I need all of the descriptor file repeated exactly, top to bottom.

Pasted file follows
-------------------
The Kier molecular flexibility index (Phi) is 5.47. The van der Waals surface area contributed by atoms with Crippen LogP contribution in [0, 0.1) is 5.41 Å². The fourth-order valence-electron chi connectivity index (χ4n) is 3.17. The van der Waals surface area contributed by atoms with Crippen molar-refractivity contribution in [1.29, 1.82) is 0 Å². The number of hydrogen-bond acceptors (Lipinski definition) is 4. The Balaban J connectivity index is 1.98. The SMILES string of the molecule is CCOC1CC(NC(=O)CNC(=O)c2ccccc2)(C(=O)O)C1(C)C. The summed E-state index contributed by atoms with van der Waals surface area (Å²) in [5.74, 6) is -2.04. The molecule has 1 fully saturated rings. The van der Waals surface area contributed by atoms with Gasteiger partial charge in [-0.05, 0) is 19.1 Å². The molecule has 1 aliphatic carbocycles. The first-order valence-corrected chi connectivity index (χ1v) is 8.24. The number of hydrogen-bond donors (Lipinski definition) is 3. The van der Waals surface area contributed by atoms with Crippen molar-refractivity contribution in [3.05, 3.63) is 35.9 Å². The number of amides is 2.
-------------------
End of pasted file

The Kier molecular flexibility index (Phi) is 5.47. The van der Waals surface area contributed by atoms with Crippen LogP contribution in [0, 0.1) is 5.41 Å². The fourth-order valence-electron chi connectivity index (χ4n) is 3.17. The van der Waals surface area contributed by atoms with Crippen molar-refractivity contribution in [1.29, 1.82) is 0 Å². The number of hydrogen-bond acceptors (Lipinski definition) is 4. The Balaban J connectivity index is 1.98. The SMILES string of the molecule is CCOC1CC(NC(=O)CNC(=O)c2ccccc2)(C(=O)O)C1(C)C. The summed E-state index contributed by atoms with van der Waals surface area (Å²) in [5.74, 6) is -2.04. The molecule has 1 fully saturated rings. The van der Waals surface area contributed by atoms with Gasteiger partial charge in [-0.05, 0) is 19.1 Å². The molecule has 1 aliphatic carbocycles. The first-order valence-corrected chi connectivity index (χ1v) is 8.24. The number of hydrogen-bond donors (Lipinski definition) is 3. The van der Waals surface area contributed by atoms with Crippen molar-refractivity contribution in [3.05, 3.63) is 35.9 Å². The number of amides is 2.